In creating that dichotomy, PWR BTTM fully demonstrate their enviable gifts as songwriters who have an uncanny understanding of their identity as a band (with only one full-length under their belt, no less). “Projection” finds every element of their songwriting at a stratospheric peak, underlining the hefty emotional undercurrent that informs their work but frequently winds up getting overlooked.

It’s an extraordinary song that offers insight, frustration, joy, longing, and some of their finest composition work to date. Empathetic and earnest in its unblinking sincerity, “Projection” is the type of song that’s capable of making converts out of skeptics; a genuine work of art. Greet the song’s official arrival with the kind of understanding and care that should be granted to others throughout life, free of discriminatory practices, prejudices, and blind hatred. Grab a copy, reciprocate its warmth, and never let its message fall out of reach… then hit repeat.

Listen to “Projection” below — and watch an early live performance of the song — and keep an eye on this site for more news on any of PWR BTTM’s forthcoming releases.

Watch This: A Long List of Honorable Mentions from A Brief Stretch of Time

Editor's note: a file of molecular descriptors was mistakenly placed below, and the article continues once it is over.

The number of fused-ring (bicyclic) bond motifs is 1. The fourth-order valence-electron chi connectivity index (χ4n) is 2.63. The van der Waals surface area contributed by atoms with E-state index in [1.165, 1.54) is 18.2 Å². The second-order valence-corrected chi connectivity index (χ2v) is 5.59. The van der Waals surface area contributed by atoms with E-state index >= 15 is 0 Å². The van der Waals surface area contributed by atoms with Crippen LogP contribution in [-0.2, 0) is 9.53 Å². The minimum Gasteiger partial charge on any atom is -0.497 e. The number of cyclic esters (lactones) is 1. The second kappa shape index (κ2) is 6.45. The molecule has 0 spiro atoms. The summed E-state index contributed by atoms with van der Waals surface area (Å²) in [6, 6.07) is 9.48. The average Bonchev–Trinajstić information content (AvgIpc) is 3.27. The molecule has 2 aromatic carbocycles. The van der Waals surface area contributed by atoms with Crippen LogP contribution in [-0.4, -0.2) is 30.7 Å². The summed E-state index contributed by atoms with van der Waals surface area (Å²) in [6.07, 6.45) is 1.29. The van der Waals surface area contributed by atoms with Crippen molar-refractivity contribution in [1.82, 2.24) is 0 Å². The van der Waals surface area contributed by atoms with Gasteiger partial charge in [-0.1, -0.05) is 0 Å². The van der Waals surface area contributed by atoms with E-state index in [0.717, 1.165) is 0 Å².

It’s been approximately a month and a half since the last volume of Watch This ran on this site. During the interim, there was a lull in coverage due to show coverage (the results of which will be appearing in the very near future) and then a spree to get the three main release categories — single streams, full streams, and music videos — caught back up to the current release cycle.

Now that everything’s back on pace, the Watch This series will be revived in a continuing series of posts that are spread out over the next week. During all of the time the series maintained radio silence, the material that was emerging was being taken into account on a near-daily basis. An intimidating amount of great live performance videos have surfaced in that time and will be split up into groups as those clips are recapped. Below is a list of strong candidates that have a lot to offer, either in the filmmaking department, through the band’s performances, or a mixture of both. So, as always, sit up, scroll down, and Watch This.

Gordi, The Black Angels (x2), The Coathangers, The Peekaboos, Andy Shauf (x2, 3), Sorority Noise, Sera Cahoone, Footings, Lina Tullgren, Abi Reimold, Your Friend (x2, 3, 4), Shearwater, Christian Lee Hutson, Indian Askin, Lady Pills, Valley Queen, Gary Clark Jr. (x2), Choir Vandals, Pearl Charles, New Madrid, Laura Sauvage, Simeon Beardsley, Colleen Green, Palm Springs, didi, Max Meser, Keeps, Pinkwash, Cate Le Bon, Namorado, Mount Moriah, Tacocat (x2. 3), Trixie Whitley, Bleached (x2, 3), Psychic Love